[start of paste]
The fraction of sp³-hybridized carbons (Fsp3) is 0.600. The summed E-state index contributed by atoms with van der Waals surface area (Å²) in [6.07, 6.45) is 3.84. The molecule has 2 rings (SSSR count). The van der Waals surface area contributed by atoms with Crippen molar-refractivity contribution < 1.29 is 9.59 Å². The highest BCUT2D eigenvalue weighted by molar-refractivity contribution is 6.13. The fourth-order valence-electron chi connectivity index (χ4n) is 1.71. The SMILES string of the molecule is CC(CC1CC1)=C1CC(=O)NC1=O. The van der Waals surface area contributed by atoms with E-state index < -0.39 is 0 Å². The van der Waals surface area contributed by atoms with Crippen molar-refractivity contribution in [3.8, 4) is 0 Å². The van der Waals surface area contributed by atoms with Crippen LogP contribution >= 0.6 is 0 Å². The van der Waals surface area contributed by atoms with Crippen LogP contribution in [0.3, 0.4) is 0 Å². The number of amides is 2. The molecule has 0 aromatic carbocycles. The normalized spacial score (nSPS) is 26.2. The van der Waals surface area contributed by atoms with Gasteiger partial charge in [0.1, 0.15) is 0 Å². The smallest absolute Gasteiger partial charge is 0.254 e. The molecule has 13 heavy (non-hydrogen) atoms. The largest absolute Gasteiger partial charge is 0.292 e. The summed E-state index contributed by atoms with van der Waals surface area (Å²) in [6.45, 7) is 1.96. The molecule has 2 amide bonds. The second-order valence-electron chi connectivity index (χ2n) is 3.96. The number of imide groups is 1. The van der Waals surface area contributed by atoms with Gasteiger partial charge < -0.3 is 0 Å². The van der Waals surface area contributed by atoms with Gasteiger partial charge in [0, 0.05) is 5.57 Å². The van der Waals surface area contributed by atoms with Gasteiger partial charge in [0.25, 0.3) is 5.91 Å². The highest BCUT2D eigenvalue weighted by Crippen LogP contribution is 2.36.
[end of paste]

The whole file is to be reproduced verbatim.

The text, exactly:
The fraction of sp³-hybridized carbons (Fsp3) is 0.600. The summed E-state index contributed by atoms with van der Waals surface area (Å²) in [6.07, 6.45) is 3.84. The molecule has 2 rings (SSSR count). The van der Waals surface area contributed by atoms with Crippen molar-refractivity contribution < 1.29 is 9.59 Å². The highest BCUT2D eigenvalue weighted by molar-refractivity contribution is 6.13. The fourth-order valence-electron chi connectivity index (χ4n) is 1.71. The SMILES string of the molecule is CC(CC1CC1)=C1CC(=O)NC1=O. The van der Waals surface area contributed by atoms with E-state index < -0.39 is 0 Å². The van der Waals surface area contributed by atoms with Crippen molar-refractivity contribution in [3.8, 4) is 0 Å². The van der Waals surface area contributed by atoms with Crippen LogP contribution >= 0.6 is 0 Å². The van der Waals surface area contributed by atoms with Crippen LogP contribution in [0.3, 0.4) is 0 Å². The number of amides is 2. The molecule has 0 aromatic carbocycles. The normalized spacial score (nSPS) is 26.2. The van der Waals surface area contributed by atoms with Gasteiger partial charge in [0.1, 0.15) is 0 Å². The smallest absolute Gasteiger partial charge is 0.254 e. The molecule has 13 heavy (non-hydrogen) atoms. The largest absolute Gasteiger partial charge is 0.292 e. The summed E-state index contributed by atoms with van der Waals surface area (Å²) in [6.45, 7) is 1.96. The molecule has 2 amide bonds. The second-order valence-electron chi connectivity index (χ2n) is 3.96. The number of imide groups is 1. The van der Waals surface area contributed by atoms with Gasteiger partial charge < -0.3 is 0 Å². The van der Waals surface area contributed by atoms with Gasteiger partial charge in [0, 0.05) is 5.57 Å². The van der Waals surface area contributed by atoms with Gasteiger partial charge in [0.25, 0.3) is 5.91 Å². The highest BCUT2D eigenvalue weighted by Crippen LogP contribution is 2.36.